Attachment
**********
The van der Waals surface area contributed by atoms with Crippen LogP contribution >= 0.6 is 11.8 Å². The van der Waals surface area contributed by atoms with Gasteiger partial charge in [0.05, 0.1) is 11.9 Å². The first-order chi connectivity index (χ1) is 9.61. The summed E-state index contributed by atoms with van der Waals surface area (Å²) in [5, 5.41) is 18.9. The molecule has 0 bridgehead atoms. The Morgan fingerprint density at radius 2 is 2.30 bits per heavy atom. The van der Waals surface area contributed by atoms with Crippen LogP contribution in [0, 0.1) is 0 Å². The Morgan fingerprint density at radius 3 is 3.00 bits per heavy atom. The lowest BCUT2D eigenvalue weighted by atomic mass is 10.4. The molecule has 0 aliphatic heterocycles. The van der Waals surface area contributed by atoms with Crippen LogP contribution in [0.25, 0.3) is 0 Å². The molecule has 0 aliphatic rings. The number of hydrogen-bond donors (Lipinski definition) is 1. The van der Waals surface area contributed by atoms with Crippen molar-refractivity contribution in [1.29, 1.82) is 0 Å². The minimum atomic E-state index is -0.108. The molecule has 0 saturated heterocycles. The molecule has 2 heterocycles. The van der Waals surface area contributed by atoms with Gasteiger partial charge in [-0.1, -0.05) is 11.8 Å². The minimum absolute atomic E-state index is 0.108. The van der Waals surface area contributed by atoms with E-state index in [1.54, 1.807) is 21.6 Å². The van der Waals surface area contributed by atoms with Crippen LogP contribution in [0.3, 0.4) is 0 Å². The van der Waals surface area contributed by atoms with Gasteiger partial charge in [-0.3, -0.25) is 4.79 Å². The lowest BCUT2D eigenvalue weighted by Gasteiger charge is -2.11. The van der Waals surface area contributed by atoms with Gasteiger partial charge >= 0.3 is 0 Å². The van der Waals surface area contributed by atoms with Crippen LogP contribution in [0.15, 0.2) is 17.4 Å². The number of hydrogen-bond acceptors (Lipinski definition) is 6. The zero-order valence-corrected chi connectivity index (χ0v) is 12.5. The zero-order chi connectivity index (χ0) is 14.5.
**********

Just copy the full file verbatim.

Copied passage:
The van der Waals surface area contributed by atoms with Crippen LogP contribution >= 0.6 is 11.8 Å². The van der Waals surface area contributed by atoms with Gasteiger partial charge in [0.05, 0.1) is 11.9 Å². The first-order chi connectivity index (χ1) is 9.61. The summed E-state index contributed by atoms with van der Waals surface area (Å²) in [5, 5.41) is 18.9. The molecule has 0 bridgehead atoms. The Morgan fingerprint density at radius 2 is 2.30 bits per heavy atom. The van der Waals surface area contributed by atoms with Crippen LogP contribution in [0, 0.1) is 0 Å². The Morgan fingerprint density at radius 3 is 3.00 bits per heavy atom. The lowest BCUT2D eigenvalue weighted by atomic mass is 10.4. The molecule has 0 aliphatic heterocycles. The van der Waals surface area contributed by atoms with Crippen LogP contribution in [0.25, 0.3) is 0 Å². The molecule has 0 aliphatic rings. The number of hydrogen-bond donors (Lipinski definition) is 1. The van der Waals surface area contributed by atoms with Crippen molar-refractivity contribution in [1.29, 1.82) is 0 Å². The minimum atomic E-state index is -0.108. The molecule has 0 saturated heterocycles. The molecule has 2 heterocycles. The van der Waals surface area contributed by atoms with Gasteiger partial charge in [-0.1, -0.05) is 11.8 Å². The minimum absolute atomic E-state index is 0.108. The van der Waals surface area contributed by atoms with E-state index in [1.54, 1.807) is 21.6 Å². The van der Waals surface area contributed by atoms with Crippen LogP contribution in [0.3, 0.4) is 0 Å². The van der Waals surface area contributed by atoms with Gasteiger partial charge in [-0.3, -0.25) is 4.79 Å². The lowest BCUT2D eigenvalue weighted by Gasteiger charge is -2.11. The van der Waals surface area contributed by atoms with Gasteiger partial charge >= 0.3 is 0 Å². The van der Waals surface area contributed by atoms with Crippen LogP contribution in [0.15, 0.2) is 17.4 Å². The number of hydrogen-bond acceptors (Lipinski definition) is 6. The zero-order valence-corrected chi connectivity index (χ0v) is 12.5. The zero-order chi connectivity index (χ0) is 14.5.